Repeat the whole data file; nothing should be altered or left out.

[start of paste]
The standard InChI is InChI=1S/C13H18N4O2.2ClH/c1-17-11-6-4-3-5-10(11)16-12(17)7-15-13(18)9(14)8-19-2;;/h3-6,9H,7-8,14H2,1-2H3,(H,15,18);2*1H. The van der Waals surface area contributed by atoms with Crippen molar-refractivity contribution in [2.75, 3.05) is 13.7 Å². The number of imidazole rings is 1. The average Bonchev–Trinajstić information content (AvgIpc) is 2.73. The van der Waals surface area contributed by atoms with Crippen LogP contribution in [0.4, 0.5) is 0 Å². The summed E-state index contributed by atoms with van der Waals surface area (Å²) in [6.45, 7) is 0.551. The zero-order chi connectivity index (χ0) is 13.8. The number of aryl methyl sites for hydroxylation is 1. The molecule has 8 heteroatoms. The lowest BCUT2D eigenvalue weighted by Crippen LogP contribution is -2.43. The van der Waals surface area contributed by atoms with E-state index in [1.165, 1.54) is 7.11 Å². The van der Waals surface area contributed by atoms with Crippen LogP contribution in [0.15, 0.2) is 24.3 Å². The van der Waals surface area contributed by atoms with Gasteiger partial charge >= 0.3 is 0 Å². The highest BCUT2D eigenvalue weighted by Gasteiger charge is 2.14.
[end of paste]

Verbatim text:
The standard InChI is InChI=1S/C13H18N4O2.2ClH/c1-17-11-6-4-3-5-10(11)16-12(17)7-15-13(18)9(14)8-19-2;;/h3-6,9H,7-8,14H2,1-2H3,(H,15,18);2*1H. The van der Waals surface area contributed by atoms with Crippen molar-refractivity contribution in [2.75, 3.05) is 13.7 Å². The number of imidazole rings is 1. The average Bonchev–Trinajstić information content (AvgIpc) is 2.73. The van der Waals surface area contributed by atoms with Crippen LogP contribution in [0.4, 0.5) is 0 Å². The summed E-state index contributed by atoms with van der Waals surface area (Å²) in [6.45, 7) is 0.551. The zero-order chi connectivity index (χ0) is 13.8. The number of aryl methyl sites for hydroxylation is 1. The molecule has 8 heteroatoms. The lowest BCUT2D eigenvalue weighted by Crippen LogP contribution is -2.43. The van der Waals surface area contributed by atoms with E-state index in [1.165, 1.54) is 7.11 Å². The van der Waals surface area contributed by atoms with Crippen LogP contribution in [0.15, 0.2) is 24.3 Å². The van der Waals surface area contributed by atoms with Gasteiger partial charge >= 0.3 is 0 Å². The highest BCUT2D eigenvalue weighted by Gasteiger charge is 2.14.